The Desk

I never imagined I’d fall for such a modern-looking desk to house my “creative space” (especially in a room I’ve been trying to make look cozy for two years), but with its full-length keyboard drawer and room for treasures on top (my monitor and printer included), I was smitten.

Nothin’ like combining the new with old. If that’s the story o’ your life, too, do tell!

I’ve come to relish unexpected blessings and spontaneously altered floor plans.

garden-room-aka-office-in-flux

Above is my Garden Room (aka office) in flux. Still a tad crowded, but it’s getting there.

My plan, my dream (neglected ’til now) involved moving things around a bit, but it’s coming closer to the vision of what I “want” it to be… HOPE it will be… some day.

The the rest is trial & error. And Trust. God works all things for good! (Romans 8:28)

One thing that’s made my seemingly impossible dream possible — besides moving furniture, ongoing prayer, and a huge dose of grace — was this recent purchase of art supplies to pursue yet another “creative dream.” (See some day above.)

More on that soon!

There’s still FOOD — yay, food! — even though I haven’t pulled out the ol’ Nikon as often as I once did. I make it a point to treat myself to something tasty every single day. (Once in awhile I’m even compelled to share a glimpse.)

walleye-1

Pan-seared Walleye & Caramelized Onions atop Spring mix salad lightly dressed with balsamic vinaigrette, Tuscan veggies, Quince preserves, & Moroccan olives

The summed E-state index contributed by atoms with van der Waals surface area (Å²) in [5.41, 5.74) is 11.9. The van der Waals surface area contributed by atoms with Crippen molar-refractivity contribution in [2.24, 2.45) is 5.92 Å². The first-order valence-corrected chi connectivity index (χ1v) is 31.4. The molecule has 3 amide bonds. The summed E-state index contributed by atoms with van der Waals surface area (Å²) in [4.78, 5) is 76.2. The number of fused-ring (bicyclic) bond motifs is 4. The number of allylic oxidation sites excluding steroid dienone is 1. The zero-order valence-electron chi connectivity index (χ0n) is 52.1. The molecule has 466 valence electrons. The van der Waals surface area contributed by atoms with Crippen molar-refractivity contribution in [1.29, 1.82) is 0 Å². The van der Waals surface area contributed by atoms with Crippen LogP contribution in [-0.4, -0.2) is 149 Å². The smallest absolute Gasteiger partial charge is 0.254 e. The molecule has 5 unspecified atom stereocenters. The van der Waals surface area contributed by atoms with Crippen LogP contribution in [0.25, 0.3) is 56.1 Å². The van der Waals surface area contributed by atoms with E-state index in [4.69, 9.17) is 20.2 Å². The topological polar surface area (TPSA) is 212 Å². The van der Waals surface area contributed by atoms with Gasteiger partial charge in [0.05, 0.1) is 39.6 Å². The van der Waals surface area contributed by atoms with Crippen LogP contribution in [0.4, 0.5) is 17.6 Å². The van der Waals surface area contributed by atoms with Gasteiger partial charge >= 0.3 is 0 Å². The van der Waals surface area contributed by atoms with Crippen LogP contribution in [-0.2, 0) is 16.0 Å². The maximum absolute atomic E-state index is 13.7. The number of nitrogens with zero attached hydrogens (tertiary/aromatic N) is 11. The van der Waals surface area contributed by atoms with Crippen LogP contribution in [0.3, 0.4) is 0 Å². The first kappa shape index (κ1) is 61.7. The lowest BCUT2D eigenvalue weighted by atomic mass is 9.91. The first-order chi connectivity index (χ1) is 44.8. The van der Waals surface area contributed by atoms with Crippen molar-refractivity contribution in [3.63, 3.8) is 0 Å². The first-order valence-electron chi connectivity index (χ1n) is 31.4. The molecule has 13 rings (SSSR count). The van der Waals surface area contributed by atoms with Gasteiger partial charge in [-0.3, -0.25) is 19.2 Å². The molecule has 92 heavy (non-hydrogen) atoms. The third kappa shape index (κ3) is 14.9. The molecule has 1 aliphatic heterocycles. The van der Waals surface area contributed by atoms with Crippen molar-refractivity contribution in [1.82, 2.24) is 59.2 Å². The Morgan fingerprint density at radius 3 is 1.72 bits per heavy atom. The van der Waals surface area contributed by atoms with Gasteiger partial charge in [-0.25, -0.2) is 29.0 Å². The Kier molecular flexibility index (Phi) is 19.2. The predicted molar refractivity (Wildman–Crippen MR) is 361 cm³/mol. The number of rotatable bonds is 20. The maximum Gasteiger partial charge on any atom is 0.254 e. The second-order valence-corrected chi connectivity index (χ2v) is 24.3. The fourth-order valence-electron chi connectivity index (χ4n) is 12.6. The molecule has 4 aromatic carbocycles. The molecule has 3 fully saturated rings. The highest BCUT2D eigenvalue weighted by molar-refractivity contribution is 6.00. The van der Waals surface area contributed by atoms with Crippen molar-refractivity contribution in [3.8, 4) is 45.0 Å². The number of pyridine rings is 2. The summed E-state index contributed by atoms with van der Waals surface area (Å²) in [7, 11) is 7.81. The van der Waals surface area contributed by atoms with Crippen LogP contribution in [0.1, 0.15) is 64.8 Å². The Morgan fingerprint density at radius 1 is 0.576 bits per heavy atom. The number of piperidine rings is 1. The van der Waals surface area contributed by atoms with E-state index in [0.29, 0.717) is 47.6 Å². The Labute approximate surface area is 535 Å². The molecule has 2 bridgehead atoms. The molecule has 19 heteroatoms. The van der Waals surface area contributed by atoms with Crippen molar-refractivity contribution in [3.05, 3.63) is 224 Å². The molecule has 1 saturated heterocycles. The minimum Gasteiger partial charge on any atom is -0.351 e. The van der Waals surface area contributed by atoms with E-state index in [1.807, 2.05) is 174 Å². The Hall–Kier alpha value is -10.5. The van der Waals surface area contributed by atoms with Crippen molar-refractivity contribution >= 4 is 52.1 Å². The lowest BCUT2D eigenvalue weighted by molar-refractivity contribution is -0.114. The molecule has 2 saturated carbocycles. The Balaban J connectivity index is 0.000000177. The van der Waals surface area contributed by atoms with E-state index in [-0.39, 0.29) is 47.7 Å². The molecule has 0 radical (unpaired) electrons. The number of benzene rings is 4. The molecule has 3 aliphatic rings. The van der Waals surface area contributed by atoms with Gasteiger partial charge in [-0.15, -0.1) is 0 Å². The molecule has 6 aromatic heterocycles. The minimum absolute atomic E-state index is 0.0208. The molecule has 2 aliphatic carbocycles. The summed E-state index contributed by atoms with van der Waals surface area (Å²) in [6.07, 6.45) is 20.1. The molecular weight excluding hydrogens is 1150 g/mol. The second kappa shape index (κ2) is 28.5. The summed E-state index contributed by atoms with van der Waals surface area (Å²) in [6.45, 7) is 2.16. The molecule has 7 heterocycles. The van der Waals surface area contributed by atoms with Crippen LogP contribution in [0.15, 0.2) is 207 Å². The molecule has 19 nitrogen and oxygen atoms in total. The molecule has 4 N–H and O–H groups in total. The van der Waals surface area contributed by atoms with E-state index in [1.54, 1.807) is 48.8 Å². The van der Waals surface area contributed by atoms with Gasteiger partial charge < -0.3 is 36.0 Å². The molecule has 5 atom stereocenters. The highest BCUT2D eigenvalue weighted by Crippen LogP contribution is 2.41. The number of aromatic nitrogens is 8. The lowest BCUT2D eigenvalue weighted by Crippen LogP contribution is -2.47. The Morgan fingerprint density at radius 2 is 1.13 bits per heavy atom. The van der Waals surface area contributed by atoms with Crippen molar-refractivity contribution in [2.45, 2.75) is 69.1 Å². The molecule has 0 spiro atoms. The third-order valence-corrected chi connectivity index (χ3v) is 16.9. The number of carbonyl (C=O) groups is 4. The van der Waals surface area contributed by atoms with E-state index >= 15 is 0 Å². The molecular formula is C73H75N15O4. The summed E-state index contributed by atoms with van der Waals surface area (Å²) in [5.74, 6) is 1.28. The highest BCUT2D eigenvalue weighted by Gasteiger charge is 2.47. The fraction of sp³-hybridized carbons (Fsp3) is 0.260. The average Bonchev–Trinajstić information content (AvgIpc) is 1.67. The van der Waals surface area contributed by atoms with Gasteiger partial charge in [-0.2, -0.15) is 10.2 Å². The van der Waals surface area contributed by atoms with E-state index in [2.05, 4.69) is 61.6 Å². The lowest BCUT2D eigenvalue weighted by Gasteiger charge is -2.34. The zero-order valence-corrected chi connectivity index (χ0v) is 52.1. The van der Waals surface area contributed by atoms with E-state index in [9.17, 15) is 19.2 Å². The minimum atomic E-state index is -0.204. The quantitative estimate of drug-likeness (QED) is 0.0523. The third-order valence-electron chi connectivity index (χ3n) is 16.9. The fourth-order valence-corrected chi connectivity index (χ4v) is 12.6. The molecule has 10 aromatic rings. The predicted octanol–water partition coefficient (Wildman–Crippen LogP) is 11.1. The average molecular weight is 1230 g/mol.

Enjoying moving forward ergonomically, artistically, musically, and TASTEFULLY!

~ Kim

Muted Magic

leaf

Autumn is oft noted for its splendor, breathtaking colors, and audacity (taunting the bleak black & white Season to follow), but it literally snuck up on me this year. Even though I had a brief encounter with Minnesota’s red, gold, and blaze orange glory earlier, I was relieved that Autumn arrived here subtly.

Softly…

(And a tad soggy.)

on-deck

While I was away, The Man Of Few Words (TMOFW) constructed a deck overlooking our backyard jungle. A new playground! (Or at least another place to think and write without being baked to a crisp; it’s still in the 90’s yet.) Shade is a blessing.

I’ve had very little control over my creative surroundings for much of this year and I’ve been longing for some Seasonal inspiration — without screaming for my attention. In my opinion, one of the greatest downfalls in this age of “immediacy” is the lack of mental space. Take time to ponder the Muted Magic surrounding you (whatever the Season).

All that’s required is noticing. Ahhhh…

Enjoying a lil’ breather,

~ Kim

In My Kitchen ~ October 2016

ramekins-and-grater

In My Kitchen (at last) I’m HOME. (Hopefully for longer than I’ve been this year.)